The Explainer explains

Surveying corporate media coverage of the education dispute, I noted a column by Vaughn Palmer that displays his particular usefulness when BC Liberals want information distributed.

Here is an excerpt from Palmer’s A balanced budget, but it’s not exactly ‘happy days’ in B.C. finance land:

B.C. Liberals were forced to rein in spending by several hundred million dollars as well. Much of that was achieved by slowing the rate of growth in the health ministry, including some $100 million reaped in the Pharmacare budget from the continuing shift to generic drugs.

Obviously, what he should have said is not that Liberals were “forced to rein in spending” but that they “chose to rein in spending.”

But, that’s a minor complaint. When he wrote government saved $100 million by PharmaCare shifting to generic drugs, The Explainer had not spoken to users of prescription medications, he was reading from Liberal talking points. In fact, PharmaCare saved money but they gained most of it by shifting costs onto users. This has been accelerated recently.

  1. PharmaCare sets a maximum price it will recognize for each drug and patients pay the extra. Often, PharmaCare prices are lower than actual prices in the marketplace.
  2. PharmaCare has a Low Cost Alternative (LCA) program and will accept only amounts established for the cheapest drug in a category. If doctors prefers to prescribe drugs different than the LCA, the patients pay extra.
  3. Under the Reference Drug Program, PharmaCare provides full coverage for only the most “cost effective” drugs in the category. Coverage for other drugs may be will be denied without special authority.
  4. The Limited Coverage program dictates that certain medications will not be covered unless health care providers apply for special authority. The list of drugs not covered has expanded. Special authorities are often declined and physicians may ask patients to pay fees for applications. This encourages patients to abandon claims.

These policies not only save the BC Government large amounts but they profit private insurers, such as Pacific Blue Cross, who apply me-too rules and follow the PharmaCare model. So, government and business saved money, but that came out of the pockets of patients.

I can understand government not wanting to admit the fact but they should not be helped by reporters amplifying government spin.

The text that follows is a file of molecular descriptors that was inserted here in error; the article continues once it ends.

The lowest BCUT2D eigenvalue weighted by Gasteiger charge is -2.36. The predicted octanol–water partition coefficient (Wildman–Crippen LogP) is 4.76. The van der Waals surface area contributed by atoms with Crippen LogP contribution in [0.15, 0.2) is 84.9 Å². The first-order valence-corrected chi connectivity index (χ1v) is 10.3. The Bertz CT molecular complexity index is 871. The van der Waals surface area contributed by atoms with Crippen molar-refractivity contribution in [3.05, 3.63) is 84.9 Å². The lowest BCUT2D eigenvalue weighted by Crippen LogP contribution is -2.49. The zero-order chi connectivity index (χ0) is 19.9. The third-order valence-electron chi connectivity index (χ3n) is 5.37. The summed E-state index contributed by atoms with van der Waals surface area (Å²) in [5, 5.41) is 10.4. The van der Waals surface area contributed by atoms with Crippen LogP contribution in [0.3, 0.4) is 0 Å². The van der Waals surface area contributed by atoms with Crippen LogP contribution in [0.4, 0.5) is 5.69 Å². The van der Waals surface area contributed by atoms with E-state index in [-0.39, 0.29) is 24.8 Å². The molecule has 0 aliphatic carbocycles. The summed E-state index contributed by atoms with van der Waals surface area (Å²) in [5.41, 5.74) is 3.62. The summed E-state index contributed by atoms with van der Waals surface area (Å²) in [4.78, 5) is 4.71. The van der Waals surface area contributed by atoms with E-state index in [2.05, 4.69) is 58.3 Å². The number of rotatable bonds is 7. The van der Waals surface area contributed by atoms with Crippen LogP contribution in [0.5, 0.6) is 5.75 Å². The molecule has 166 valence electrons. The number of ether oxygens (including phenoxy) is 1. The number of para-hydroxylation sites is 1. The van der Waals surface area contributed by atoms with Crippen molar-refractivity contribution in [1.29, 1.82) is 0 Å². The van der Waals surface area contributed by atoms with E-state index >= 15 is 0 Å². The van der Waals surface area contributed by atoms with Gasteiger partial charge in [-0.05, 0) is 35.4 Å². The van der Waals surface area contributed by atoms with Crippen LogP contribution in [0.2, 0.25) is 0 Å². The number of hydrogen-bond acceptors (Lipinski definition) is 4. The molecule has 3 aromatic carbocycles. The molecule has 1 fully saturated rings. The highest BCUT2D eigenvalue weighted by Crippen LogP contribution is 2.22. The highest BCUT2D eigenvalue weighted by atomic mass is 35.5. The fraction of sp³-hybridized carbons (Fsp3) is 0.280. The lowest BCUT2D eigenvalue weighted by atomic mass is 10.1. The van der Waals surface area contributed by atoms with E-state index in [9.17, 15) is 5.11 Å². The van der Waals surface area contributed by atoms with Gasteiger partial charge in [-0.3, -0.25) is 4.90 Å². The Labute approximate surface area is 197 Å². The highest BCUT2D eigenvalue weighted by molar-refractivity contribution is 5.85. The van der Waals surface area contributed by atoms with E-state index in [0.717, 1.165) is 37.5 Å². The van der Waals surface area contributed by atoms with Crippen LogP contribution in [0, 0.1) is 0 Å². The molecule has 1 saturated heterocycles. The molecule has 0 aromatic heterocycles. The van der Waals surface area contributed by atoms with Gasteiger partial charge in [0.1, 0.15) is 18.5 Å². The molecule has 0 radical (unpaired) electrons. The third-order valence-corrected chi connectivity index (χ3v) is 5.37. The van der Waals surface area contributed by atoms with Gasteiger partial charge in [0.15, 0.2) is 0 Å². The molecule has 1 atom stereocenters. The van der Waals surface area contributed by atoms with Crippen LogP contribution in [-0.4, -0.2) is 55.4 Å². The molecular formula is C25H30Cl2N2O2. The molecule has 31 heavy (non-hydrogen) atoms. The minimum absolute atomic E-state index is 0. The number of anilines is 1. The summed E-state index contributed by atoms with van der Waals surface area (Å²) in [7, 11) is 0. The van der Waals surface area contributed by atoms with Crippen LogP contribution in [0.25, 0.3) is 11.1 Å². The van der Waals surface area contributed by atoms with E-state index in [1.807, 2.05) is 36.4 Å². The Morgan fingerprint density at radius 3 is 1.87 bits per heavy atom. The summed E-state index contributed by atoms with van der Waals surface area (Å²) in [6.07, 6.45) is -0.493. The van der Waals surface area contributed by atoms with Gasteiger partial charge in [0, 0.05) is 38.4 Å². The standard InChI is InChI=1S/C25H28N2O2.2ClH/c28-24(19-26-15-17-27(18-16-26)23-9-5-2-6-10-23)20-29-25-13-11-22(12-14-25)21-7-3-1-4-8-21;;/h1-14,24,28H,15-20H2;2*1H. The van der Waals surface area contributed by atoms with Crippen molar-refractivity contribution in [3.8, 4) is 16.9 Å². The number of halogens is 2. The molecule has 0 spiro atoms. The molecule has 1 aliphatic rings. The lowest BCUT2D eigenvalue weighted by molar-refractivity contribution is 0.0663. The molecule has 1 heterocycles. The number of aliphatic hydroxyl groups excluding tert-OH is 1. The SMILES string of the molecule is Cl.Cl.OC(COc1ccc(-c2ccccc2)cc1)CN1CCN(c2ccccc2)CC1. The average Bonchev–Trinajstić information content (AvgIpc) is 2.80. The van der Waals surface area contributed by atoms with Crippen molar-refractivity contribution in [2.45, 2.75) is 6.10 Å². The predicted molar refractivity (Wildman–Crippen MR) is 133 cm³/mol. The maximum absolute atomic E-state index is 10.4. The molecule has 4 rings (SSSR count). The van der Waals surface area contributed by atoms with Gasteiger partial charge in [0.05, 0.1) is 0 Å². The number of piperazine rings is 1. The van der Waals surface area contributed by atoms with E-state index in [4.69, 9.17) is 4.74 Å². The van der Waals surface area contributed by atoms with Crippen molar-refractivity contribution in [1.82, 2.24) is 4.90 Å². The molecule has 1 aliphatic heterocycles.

Categories: Journalism

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9 replies »

  1. This has cost my family a bundle. And our pharmacist tells us a lot of seniors are walking away without their medications when they find out the new cost they have to pay.


  2. I've had Pacific Blue Cross extended health for years. It is supposed to pay 80% of prescriptions but our family's additional out of pocket costs have been mounting recently. We pay almost twice what we used to because of the difference between Pharmacare's listed price and the pharmacy's charges. Numerous prescription drugs once covered are no longer eligible. For some prescribed drugs Blue Cross and Pharmacare pays nothing at all. For others, a special authority is needed. Our doctor doesn't like applying for those and refuses to get into arguments with Pharmacare if denied. His office won't do anything without charging a fee.

    A surgeon required that I use 3 different drugs before an operation. None were covered by Pharmacare. The surgeon said studies had shown fewer complications occurred with patients who used what he prescribed. Didn't matter to Pharmacare nor my insurer.

    You describe the situation accurately.


  3. All need to call their MP for a national prescription pricing program np3 for short so all Canadians pay same price coast to coast to coast


  4. Vaughn Palmer is the biggest Liberal shill in BC … and that's saying something. I would say he is a disgrace to his profession, continually prostituting himself for political ideology.


  5. Thank you for reporting the truth on this.

    Today, I picked up 4 prescriptions and had the pharmacy provide me low cost alternative prices for each of the drugs. What they charged me ranged from 105% to 115% of the LCA amounts published by Pharmacare on September 4.

    I have insurance but it recognizes only Pharmacare's LCA so, in addition to the usual co-pay, I have to pay the price overage. So, I visited three other pharmacies and asked what prices they charged. Each charged similar or higher prices that my regular drug store.

    There is nothing to stop Pharmacare for saving more money for themselves and insurance companies by widening the gap between prices consumers have to pay and the fantasy prices on the LCA list.

    Of course, it is not just government that is saving cash. It is the private for-profit insurance companies too.


  6. I checked a few prescription receipts we've collected in the past few months against the LCA list published by Pharmacare, which is here: Low Cost Alternative (LCA) and Reference Drug Program (RDP) Data Files Our drugs were the lowest cost generics in each case and they were bought from Superstore or Safeway pharmacies.

    The prices charged for the medicines (not including the dispensing fee) were 4% to 17% above the LCA. I can imagine it happening occasionally if prices are changing but each and every prescription required us to pay more than the supposed co-pay percentage. It's cost our family a fair few dollars but the total for Pharmacare would amount to many millions of dollars.


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